There is in a sense nothing wrong with this in itself, or, at least, nothing that Woolf herself would have thought wrong with this: this is literary depiction and trope. The problem arises not with the image, but with an image like this becoming a standard to which women are expected to hold themselves to (and, more than this, a standard to which they hold themselves). For it is a lover's fantasy, a romantic myth, a pretty painting by a man who wants to laud the excellences of his wife; it is not a woman, and it is something no woman can actually be. It's all the difference between serving as a model for a painting of Aphrodite and expecting yourself to be Aphrodite. But Woolf notes that something like this image, not perhaps Patmore's own but something closely analogous, is taken not merely as a picture for which a woman can be a model, but as the standard for what a woman should be. It becomes not merely art that they can inspire but the state to which they are expected to aspire. And no one can hold themselves to such a standard without dissimulation. You should be pure -- more pure by far than any woman can be; and if that's the standard of what a woman is to be, well, what option is there but lies and deceit? It will tear the honest heart out of what you do.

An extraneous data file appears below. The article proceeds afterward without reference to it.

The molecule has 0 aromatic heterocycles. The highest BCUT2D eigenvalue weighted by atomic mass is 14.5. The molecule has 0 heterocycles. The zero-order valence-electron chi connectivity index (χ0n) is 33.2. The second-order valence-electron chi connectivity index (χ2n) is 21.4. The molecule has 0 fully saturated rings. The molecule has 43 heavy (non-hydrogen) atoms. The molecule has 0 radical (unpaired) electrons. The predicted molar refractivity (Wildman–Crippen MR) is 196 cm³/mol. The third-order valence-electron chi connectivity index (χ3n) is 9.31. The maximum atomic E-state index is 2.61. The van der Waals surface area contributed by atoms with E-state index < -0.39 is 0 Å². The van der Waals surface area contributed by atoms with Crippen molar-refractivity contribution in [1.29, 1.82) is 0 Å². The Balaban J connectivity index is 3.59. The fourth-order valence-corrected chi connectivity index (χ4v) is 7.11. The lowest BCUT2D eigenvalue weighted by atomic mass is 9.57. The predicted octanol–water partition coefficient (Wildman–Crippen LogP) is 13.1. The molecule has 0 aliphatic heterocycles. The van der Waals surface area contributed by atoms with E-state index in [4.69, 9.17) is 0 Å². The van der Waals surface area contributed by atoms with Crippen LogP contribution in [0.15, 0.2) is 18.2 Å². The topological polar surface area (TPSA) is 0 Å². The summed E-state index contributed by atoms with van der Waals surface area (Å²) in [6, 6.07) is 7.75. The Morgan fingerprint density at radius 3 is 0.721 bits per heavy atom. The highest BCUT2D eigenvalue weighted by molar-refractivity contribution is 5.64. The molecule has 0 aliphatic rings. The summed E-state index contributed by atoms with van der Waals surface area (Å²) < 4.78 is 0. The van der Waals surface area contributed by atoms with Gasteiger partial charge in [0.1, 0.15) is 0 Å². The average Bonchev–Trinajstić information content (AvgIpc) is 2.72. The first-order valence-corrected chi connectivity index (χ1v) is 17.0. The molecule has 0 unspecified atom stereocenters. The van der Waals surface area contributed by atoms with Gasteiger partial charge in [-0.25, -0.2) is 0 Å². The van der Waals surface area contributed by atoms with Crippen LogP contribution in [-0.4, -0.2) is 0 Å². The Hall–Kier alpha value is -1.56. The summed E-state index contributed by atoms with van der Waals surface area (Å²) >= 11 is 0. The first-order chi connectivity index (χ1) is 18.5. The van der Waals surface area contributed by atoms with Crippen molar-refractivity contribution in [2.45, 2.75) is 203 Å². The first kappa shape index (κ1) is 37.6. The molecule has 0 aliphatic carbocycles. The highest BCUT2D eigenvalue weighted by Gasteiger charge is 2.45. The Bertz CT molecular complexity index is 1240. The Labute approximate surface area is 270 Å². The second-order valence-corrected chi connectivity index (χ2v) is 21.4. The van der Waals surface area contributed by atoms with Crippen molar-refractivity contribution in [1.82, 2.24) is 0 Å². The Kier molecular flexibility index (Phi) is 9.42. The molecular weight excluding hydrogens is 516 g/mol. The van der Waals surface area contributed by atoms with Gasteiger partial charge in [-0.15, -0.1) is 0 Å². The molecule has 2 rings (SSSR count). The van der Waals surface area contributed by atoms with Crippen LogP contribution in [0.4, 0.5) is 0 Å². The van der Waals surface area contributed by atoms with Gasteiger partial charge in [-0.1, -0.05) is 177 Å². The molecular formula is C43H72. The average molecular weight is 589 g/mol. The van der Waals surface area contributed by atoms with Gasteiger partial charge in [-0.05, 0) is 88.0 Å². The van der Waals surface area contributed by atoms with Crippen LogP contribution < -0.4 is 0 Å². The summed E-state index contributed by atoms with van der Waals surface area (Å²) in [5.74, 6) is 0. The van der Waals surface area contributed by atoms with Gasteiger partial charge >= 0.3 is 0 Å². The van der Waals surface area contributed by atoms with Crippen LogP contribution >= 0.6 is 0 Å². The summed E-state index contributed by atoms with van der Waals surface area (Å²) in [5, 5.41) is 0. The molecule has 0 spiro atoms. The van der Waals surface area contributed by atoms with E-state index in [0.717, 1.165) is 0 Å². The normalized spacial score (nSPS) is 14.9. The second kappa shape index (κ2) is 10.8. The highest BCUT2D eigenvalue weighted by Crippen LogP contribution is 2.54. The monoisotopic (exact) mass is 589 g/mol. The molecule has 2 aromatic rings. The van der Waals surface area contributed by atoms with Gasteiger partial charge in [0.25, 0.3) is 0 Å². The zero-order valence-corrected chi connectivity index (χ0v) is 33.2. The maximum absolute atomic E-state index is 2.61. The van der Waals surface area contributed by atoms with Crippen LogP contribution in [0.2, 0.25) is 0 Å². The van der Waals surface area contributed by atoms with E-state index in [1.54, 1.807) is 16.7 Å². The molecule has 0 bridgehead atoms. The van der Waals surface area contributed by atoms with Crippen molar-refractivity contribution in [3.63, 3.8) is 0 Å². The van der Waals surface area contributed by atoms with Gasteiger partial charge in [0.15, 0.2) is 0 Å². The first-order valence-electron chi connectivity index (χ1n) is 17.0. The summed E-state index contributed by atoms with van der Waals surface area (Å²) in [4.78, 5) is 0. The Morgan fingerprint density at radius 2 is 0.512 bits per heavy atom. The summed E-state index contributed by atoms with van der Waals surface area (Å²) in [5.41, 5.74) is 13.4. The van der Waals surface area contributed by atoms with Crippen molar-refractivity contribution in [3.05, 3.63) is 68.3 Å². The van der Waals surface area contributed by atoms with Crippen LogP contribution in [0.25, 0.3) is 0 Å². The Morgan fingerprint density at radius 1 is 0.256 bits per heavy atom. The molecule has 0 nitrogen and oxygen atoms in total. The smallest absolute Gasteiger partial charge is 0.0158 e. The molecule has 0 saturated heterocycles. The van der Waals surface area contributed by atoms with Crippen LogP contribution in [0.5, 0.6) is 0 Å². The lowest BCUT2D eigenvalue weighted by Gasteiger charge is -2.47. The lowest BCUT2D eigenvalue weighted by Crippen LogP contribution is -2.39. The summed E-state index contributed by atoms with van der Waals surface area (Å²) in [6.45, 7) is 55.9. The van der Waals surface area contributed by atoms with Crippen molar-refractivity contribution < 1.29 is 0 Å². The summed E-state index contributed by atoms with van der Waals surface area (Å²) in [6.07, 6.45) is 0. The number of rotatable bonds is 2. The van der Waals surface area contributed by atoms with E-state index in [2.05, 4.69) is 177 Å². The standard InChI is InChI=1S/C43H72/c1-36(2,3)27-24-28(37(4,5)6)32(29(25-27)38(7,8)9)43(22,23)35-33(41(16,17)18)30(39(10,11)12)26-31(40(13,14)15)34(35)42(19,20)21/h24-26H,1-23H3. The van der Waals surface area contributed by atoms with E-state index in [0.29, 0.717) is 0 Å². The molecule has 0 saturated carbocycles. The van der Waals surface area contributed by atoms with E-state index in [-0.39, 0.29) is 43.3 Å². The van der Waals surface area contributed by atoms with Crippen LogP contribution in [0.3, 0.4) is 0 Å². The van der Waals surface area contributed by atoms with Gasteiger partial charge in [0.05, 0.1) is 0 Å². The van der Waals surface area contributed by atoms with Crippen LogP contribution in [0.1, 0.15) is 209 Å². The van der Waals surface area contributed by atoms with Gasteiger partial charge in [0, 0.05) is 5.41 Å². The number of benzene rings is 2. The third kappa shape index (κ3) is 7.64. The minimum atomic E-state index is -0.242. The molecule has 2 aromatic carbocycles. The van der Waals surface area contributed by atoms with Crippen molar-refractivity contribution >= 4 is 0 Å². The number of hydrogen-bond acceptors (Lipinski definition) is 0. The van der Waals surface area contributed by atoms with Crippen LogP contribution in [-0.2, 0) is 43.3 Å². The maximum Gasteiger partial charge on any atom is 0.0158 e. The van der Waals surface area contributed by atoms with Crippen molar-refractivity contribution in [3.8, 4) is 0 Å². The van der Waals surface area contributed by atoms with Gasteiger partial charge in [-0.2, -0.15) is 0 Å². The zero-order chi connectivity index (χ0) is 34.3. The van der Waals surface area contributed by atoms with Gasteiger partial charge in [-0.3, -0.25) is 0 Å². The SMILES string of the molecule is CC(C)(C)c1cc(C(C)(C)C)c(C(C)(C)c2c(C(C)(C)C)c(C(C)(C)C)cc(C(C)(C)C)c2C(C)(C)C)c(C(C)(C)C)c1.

So the woman writer must kill the Angel in the House, this standard of purity whispering in her ear, and be -- what? Woolf doesn't think the answer is easy at all. We'd naturally say that she should just be a human woman. But Woolf thinks this a superficial answer:

I mean, what is a woman? I assure you, I do not know. I do not believe that you know. I do not believe that anybody can know until she has expressed herself in all the arts and professions open to human skill.

After all, we are talking about a standard for what a woman should be. The Angel in the House can't be that standard. But merely take that away and you don't have a woman who is as she should be. You either have a woman who doesn't know what it is to which she can aspire, or who finds herself faced with yet another unreal phantom standard which must yet again be slain: